Joint Report

On 8th December 2017 the EU and UK negotiators issued a joint report on progress in the negotiations for a withdrawal agreement between the United Kingdom and the EU It confirmed that the parties had reached agreement in principle on the key areas set in the EU negotiation guidelines for the first phase of negotiations namely protection of mutual protection of citizens’ rights, financial settlement the unique position of Northern Ireland.

Citizens Rights

The agreement in principle confirms that citizens rights in the withdrawal agreement are to be interpreted in accordance with the Court of Justice of the EU case law. The agreement covers UK and EU citizens respectively legally resident in the other jurisdiction on the specified date. It confirms that there must be no discrimination on the grounds of nationality in either case in respect of those covered by the Withdrawal Agreement.

Irrespective of nationality, the following categories of family members not resident in the host State on the specified date may join the EU or UK citizen after that date for the lifetime of the rights holder under the same conditions as under pre-existing EU law. The includes

  • all family members under the Citizen’s Directive however related in the specified day and who continue to be so related.
  • children born or adopted after the specified date either inside or outside the host State where the child is born or legally adopted by the parents protected by the agreement or where one parent is protected and the other is a national of the host State or
  • a child born to or adopted by parents who are protected by the agreement who have sole or joint custody under the applicable family law (without prejudice in particular as regards the operation of that law regards the best interest of that child).

The EU and UK will respectively facilitate entry and residence of partners in a durable relationship in accordance with the Citizens’ Directive after the Withdrawal Agreement even if the partners do not reside in the host State on the specified date.

Persons who are frontier workers on the specified date are also covered by the agreement.

Procedure to Claim Rights

Each of the UK and EU may require persons concerned to apply to obtain status conferring the right of residence given by the Withdrawal Agreement and be given a residence document for that purpose. The UK and EU may continue the existing system under which entitlement to rights are proved in other manners.

The procedures for application for status must be transparent, smooth and streamlined. Nothing more than that which is strictly necessary or proportionate to determine whether the criteria are met can be required. The host state will avoid any unnecessary administrative burdens. The application form will be short, simple and user-friendly. States will work with applicants to help them prove eligibility and avoid errors and omissions.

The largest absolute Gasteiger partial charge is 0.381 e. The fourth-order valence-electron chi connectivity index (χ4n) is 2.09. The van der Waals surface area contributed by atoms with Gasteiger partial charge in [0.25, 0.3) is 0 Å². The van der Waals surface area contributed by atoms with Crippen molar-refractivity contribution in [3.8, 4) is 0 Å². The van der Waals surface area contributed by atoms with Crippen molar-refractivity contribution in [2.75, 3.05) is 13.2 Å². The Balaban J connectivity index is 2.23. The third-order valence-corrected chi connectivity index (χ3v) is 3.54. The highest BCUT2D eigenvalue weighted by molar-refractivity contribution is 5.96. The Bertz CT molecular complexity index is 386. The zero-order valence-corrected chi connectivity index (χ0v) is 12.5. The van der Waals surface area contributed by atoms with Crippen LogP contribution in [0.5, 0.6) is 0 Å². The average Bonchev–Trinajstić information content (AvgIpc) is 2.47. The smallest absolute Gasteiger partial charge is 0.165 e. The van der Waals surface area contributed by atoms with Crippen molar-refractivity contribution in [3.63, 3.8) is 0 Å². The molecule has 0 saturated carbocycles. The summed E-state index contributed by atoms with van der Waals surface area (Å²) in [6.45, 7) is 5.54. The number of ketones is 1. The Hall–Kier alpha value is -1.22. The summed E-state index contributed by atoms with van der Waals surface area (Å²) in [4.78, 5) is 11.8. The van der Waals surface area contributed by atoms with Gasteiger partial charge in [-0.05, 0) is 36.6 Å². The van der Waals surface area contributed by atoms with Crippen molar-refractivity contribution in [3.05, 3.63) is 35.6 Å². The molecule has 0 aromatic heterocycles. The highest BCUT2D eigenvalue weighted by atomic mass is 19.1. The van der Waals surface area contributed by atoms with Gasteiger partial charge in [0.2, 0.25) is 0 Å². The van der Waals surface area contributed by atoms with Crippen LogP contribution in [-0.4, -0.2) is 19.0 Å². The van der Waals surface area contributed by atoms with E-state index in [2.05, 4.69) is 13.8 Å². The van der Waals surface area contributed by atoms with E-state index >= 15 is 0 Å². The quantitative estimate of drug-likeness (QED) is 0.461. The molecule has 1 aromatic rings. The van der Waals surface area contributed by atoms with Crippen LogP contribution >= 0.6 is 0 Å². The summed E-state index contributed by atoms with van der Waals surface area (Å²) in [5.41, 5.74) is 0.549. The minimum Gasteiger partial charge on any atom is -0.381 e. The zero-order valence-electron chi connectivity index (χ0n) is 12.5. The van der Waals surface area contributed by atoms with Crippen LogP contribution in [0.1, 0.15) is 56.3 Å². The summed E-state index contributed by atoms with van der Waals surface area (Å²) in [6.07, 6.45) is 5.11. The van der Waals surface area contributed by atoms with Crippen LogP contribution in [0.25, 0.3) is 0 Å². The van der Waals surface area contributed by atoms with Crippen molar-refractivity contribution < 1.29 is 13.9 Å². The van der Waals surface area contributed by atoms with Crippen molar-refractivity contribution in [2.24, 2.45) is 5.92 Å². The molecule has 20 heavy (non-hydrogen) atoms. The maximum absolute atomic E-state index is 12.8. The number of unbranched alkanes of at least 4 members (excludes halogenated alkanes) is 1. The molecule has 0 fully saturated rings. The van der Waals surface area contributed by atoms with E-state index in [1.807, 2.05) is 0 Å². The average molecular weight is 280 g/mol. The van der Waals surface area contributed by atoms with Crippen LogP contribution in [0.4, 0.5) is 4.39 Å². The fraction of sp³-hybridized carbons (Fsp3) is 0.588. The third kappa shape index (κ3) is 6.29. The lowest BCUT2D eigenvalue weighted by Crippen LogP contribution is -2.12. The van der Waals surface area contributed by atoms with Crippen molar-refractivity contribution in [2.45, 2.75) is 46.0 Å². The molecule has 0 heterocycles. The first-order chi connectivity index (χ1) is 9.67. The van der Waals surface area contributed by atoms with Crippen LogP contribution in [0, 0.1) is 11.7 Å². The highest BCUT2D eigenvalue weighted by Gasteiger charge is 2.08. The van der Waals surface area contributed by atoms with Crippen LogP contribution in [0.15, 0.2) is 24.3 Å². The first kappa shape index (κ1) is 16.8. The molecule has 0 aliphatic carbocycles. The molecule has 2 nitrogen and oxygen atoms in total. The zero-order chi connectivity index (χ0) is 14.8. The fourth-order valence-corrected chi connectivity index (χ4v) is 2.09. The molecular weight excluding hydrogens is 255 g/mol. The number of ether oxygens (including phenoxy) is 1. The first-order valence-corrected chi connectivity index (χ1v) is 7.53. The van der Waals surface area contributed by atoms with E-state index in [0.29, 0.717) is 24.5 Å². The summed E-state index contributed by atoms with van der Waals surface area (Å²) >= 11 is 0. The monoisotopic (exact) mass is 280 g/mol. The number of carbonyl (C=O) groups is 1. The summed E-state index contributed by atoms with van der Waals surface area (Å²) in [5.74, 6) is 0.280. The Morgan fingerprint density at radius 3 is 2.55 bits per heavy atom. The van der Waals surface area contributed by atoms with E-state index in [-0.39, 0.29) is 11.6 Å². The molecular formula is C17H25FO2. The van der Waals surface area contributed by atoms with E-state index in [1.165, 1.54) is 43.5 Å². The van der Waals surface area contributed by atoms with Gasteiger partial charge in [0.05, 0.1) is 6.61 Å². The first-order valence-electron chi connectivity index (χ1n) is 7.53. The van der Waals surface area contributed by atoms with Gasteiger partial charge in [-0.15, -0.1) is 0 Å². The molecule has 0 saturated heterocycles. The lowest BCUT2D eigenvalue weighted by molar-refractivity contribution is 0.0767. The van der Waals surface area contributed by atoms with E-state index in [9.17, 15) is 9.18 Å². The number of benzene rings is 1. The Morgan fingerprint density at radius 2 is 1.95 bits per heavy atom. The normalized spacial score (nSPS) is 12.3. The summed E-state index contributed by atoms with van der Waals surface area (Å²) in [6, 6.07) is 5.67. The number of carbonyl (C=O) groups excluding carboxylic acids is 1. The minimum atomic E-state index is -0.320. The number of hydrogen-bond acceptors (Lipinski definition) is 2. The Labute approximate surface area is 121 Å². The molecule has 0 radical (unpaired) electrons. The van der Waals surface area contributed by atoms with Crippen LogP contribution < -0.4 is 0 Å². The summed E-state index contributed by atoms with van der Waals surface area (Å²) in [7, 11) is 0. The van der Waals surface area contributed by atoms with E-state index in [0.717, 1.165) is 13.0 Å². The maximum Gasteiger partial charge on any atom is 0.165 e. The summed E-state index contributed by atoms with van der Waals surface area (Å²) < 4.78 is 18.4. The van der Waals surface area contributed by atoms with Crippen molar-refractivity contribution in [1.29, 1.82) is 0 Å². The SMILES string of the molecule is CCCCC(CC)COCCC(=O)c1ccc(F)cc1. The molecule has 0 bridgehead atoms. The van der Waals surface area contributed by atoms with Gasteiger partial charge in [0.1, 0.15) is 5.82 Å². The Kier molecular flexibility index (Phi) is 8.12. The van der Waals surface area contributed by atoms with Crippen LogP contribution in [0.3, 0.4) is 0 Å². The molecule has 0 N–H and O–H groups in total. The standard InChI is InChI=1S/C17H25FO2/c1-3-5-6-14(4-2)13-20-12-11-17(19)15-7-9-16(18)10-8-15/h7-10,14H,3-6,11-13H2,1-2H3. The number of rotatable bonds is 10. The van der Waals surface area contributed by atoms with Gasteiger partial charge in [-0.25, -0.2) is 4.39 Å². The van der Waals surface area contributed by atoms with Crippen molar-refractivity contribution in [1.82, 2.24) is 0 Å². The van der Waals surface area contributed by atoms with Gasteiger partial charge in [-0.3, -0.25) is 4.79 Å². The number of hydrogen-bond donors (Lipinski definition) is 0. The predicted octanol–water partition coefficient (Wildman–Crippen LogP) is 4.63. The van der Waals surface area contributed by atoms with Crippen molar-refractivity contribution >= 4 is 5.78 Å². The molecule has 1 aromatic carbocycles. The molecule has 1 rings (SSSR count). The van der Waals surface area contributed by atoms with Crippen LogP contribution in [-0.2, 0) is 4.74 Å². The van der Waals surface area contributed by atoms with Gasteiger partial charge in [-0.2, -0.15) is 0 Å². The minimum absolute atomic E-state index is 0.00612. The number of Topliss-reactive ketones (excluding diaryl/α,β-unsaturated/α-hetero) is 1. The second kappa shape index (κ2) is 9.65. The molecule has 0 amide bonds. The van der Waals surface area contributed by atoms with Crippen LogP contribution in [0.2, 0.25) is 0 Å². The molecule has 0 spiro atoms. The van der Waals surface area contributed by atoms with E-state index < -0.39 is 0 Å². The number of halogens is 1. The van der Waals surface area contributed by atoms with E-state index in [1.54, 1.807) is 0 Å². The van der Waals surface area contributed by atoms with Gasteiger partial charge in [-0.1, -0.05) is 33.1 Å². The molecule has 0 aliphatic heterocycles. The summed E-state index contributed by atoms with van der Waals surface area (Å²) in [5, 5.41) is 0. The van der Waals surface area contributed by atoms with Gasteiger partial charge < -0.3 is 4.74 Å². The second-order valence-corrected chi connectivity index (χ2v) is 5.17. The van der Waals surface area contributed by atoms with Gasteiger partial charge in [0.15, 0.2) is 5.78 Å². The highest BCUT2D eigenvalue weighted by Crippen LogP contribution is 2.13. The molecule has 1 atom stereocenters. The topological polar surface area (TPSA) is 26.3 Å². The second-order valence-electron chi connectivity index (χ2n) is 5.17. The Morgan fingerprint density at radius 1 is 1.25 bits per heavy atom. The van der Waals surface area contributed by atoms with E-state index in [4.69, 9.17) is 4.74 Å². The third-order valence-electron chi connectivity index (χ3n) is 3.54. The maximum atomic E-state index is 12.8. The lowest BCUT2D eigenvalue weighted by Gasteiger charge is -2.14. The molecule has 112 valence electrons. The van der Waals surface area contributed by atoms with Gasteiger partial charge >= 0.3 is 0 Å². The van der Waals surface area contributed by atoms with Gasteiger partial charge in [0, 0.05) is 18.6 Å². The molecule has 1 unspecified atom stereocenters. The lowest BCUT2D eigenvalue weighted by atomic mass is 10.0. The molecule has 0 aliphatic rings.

Where an application is required adequate time of at least two years is to be allowed to persons who benefit from the Agreement to submit their applications. During such time they will continue to enjoy their rights under the Withdrawal Agreement. Authorities will give applicants the opportunity to furnish further evidence and rectify defects in their application. A proportionate approach will be taken to those who miss the deadline.

Pending a final determination including a judgement if the matter is legally challenged the Withdrawal Agreement shall apply to the applicant.  Applicants who submit fraudulent or abusive applications may be removed even before a final judgement has been handed down in a judicial challenge.

Decisions in relation to obtaining status are to be made in accordance with objective criteria with fair procedural safeguards. There are to be mechanisms for redress in respect of decisions and access to a court to challenge legality.

The conditions for acquiring permanent residence are the same as in the Citizens Directive. Lawful periods of residents prior to the specified date are to be included in calculating the required period. The UK and EU states may apply more favourable national provisions.

Systematic criminality and security checks can be carried out on applicants in the context of acquiring status under the Withdrawal Agreement.

Persons who require permanent residence in the host state under the agreement may be absent for up to five years without losing the status.

Restrictions on the ground of public policy or security are to be subject to the Citizens Directive provisions before withdrawal, and thereafter subject to national law. Social security coordination rules of the EU apply. They will allow aggregation of periods of social insurance to EU and UK States respectively in respect to work periods in the other in the past.

Ongoing Rights for Brexit Day Residents

Rules for healthcare including the European Health Insurance Card will follow the existing regulations. Persons whose competent state is the UK who are in the EU on the relevant date and vice versa (whether temporary stay or residents) continue to be eligible for healthcare reimbursement, including under the European health insurance scheme as long as that stay, residence or treatment continues.

Equal treatment applies in accordance with the EU treaty provisions and the Citizens Directive including rights of workers, self-employed students and economically inactive persons with respect to social security, social insurance, health care employment, self-employment setting up and managing a business, education including higher education, training social and tax advantages.

Decisions on

  • the recognition of qualification granted to persons covered by the Withdrawal Agreement before the specified date and for frontier workers.
  • those recognised under the Lawyers Directive as having the right to practice under their home state title and
  • recognition procedures that are ongoing on the specified date